So, why look at a collection like this? It can tell you about business in the context of local history (or local history in the context of a business)–in this case, a business that existed in Smyth County, Virginia for over a century. You can get a sense of what it took to run a large business, the corporate partners and/or suppliers needed, the raw materials gathered, and, in this, what it took to renovate and rebuild. In a two year period, the Chilhowie Milling Company wrote back and forth with nearly 40 different parties. To name a few specialized companies, this list included:

  • Bank of Glade Springs
  • B. D. Smith and Brothers Printers
  • Bristol Door and Lumber Company
  • Crystal Springs Bleachery Company
  • Ferger Grain Company
  • Fulton Bag and Cotton Mills
  • Gruendler Crusher and Pulverizing Company
  • Invincible Grain Cleaners Company
  • Millers National Insurance Company
  • Norfolk and Western Railway Company
  • State of Virginia Dairy and Food Division
  • Virginia Iron, Coal, and Coke Company
  • Virginia Leather Company
  • Virginia Portland Cement Company
  • Westinghouse Electric and Manufacturing Company

In the cases of some other business history materials at Special Collections, there might be even more to be learned! Interested in the personnel rosters of a textile mill? The account ledgers of a local grocery store? Records from a Saltville salt supplier during the Civil War? You might want to stop by and see us. You never know what new tidbits are to found, what reflections you might find on a given economic situation, or even what family history you can discover in business records!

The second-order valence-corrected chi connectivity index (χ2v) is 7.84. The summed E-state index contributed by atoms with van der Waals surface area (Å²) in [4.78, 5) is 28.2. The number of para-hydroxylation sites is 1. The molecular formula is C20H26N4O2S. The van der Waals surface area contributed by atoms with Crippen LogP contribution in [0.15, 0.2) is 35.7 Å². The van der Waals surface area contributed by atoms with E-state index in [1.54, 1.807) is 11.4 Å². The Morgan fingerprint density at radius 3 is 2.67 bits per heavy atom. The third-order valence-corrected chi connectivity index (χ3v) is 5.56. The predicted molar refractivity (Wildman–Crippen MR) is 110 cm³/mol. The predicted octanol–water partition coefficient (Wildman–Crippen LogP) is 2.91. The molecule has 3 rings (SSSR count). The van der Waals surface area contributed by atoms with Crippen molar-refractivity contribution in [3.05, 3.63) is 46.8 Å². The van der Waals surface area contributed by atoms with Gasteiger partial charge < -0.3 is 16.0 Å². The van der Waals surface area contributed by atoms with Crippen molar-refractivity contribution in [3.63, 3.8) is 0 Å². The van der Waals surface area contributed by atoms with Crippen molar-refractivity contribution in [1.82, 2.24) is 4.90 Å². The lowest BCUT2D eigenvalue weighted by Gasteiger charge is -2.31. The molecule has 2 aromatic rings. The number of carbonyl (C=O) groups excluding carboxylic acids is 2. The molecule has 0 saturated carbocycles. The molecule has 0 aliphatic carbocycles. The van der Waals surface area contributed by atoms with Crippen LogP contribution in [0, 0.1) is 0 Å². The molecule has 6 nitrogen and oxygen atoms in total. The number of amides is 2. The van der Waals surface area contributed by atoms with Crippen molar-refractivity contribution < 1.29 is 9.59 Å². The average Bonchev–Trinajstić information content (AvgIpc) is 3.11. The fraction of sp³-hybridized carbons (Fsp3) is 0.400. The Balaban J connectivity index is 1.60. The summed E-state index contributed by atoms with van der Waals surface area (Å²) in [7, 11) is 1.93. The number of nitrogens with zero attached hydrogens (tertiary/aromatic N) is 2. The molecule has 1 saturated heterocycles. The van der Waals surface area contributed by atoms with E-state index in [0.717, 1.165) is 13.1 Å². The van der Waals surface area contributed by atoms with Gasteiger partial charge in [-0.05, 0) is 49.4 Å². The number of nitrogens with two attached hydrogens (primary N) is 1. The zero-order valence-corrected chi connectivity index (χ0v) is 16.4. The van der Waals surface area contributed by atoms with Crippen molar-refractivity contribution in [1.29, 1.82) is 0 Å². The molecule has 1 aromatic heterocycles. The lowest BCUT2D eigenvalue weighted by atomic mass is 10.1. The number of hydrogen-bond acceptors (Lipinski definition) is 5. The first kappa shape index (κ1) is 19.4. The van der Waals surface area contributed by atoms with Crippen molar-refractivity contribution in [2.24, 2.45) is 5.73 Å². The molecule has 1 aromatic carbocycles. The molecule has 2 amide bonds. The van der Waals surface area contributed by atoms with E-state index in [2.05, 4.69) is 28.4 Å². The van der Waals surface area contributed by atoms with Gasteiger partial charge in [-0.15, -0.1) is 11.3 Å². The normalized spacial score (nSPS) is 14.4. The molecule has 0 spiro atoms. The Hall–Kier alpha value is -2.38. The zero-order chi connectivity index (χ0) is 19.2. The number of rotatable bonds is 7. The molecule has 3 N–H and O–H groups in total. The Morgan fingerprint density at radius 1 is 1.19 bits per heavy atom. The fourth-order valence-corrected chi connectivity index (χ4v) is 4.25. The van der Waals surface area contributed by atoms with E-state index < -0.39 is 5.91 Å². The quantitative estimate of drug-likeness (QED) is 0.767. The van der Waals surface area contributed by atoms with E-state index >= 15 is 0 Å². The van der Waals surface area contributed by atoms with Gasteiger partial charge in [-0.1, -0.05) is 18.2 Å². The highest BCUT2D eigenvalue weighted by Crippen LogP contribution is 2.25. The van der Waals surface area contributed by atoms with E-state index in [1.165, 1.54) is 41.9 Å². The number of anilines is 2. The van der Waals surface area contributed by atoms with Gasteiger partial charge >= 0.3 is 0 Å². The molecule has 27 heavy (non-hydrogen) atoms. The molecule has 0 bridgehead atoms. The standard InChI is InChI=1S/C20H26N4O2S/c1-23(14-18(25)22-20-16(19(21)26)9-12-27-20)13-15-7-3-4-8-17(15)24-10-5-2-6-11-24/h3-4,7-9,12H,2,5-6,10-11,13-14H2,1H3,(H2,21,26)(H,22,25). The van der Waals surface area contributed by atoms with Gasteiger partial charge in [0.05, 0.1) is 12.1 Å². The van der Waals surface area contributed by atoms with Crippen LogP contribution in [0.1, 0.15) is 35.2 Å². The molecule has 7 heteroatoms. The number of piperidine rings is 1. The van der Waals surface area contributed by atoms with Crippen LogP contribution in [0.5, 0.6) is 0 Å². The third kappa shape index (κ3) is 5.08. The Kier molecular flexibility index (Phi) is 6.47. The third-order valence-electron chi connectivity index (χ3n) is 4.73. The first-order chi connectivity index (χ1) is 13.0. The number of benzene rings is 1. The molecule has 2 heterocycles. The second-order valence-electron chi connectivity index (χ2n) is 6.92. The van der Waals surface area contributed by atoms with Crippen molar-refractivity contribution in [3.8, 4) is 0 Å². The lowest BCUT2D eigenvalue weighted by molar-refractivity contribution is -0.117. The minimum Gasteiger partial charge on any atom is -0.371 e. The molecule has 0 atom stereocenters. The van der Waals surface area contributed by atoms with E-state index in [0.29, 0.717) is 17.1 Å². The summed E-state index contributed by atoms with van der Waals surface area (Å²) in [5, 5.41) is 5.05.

The Not-So-Fleeting (aka “Ephemeral”) Broadside

Over on the History of Food & Drink blog this month, I’ve been sharing some culinary-related ephemera. Since I’m writing for both blogs this week, I’m working on a theme and to that end, located some local history pieces to share. Not sure what ephemera is? That’s okay–we can help!

Ephemera: pl. n. (ephemeron, sing.) ~ Materials, usually printed documents, created for a specific, limited purpose, and generally designed to be discarded after use. (Thanks, Society of American Archivists for that helpful definition!) So, in other words, things like advertisements, flyers, tickets, or receipts. More specifically, this post is about broadsides. Not sure about that word either (we archivists sometimes like our fancy words!)?

Broadside: (also broadsheet), n. ~ A single sheet with information printed on one side that is intended to be posted, publicly distributed, or sold. Often times, broadsides take the form of flyers or advertisements for events…like these:

Floyd County Land Auction Broadside, 1859.
Floyd County Land Auction Broadside, 1859.

Crockett Mineral Springs Land and Equipment Auction Broadside, 1931.
Crockett Mineral Springs Land and Equipment Auction Broadside, 1931.

Okay, you’ve got me. The next one, since it has two sides, isn’t technically a broadside, but it is ephemeral and it is still a local auction advertisement!

Nelson R. Wilson Auction Notice, 1932. (Front)
Nelson R. Wilson Auction Notice, 1932. (Front)

Nelson R. Wilson Auction Notice, 1932. (Back)
Nelson R. Wilson Auction Notice, 1932. (Back)

Yellow Sulphur Springs Sale Broadside, 1943.
Yellow Sulphur Springs Sale Broadside, 1943.

As you may have noticed, some of these aren’t in the best of condition. Oddly enough (or perhaps not?), the oldest one, from 1859, is in the best shape. Paper-making processes in 1859 resulted in a product that was better designed to withstand time, more so than paper being made in the 1930s and 1940s. But remember, the reason we call these items ephemera is because of their expected short life span and transitory nature. Once they have fulfilled their purpose, on the surface, they may not seem to have enduring value. And to be honest, even in 1943, who would be thinking “Hey, I should really keep this flyer from that land and building sale that’s coming up this weekend in Yellow Sulphur Springs.” Lucky for us, someone did, because even ephemeral documents have research value!